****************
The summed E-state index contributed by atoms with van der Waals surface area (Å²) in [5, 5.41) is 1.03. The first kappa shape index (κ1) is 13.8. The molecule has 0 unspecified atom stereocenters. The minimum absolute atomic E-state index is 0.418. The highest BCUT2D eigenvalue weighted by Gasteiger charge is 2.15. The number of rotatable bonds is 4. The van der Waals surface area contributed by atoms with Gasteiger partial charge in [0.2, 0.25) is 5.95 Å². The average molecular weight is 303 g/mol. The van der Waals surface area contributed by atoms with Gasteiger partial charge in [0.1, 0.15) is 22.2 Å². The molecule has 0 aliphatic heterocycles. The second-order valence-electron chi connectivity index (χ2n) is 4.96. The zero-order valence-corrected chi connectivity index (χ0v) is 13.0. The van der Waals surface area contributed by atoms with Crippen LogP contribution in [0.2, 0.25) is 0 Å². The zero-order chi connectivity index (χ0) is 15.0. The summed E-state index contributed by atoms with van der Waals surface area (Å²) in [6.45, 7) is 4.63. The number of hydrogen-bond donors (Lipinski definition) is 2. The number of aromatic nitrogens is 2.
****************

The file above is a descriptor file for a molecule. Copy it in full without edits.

The summed E-state index contributed by atoms with van der Waals surface area (Å²) in [5, 5.41) is 1.03. The first kappa shape index (κ1) is 13.8. The molecule has 0 unspecified atom stereocenters. The minimum absolute atomic E-state index is 0.418. The highest BCUT2D eigenvalue weighted by Gasteiger charge is 2.15. The number of rotatable bonds is 4. The van der Waals surface area contributed by atoms with Gasteiger partial charge in [0.2, 0.25) is 5.95 Å². The average molecular weight is 303 g/mol. The van der Waals surface area contributed by atoms with Gasteiger partial charge in [0.1, 0.15) is 22.2 Å². The molecule has 0 aliphatic heterocycles. The second-order valence-electron chi connectivity index (χ2n) is 4.96. The zero-order valence-corrected chi connectivity index (χ0v) is 13.0. The van der Waals surface area contributed by atoms with Crippen LogP contribution in [0.2, 0.25) is 0 Å². The zero-order chi connectivity index (χ0) is 15.0. The summed E-state index contributed by atoms with van der Waals surface area (Å²) in [6.45, 7) is 4.63. The number of hydrogen-bond donors (Lipinski definition) is 2. The number of aromatic nitrogens is 2.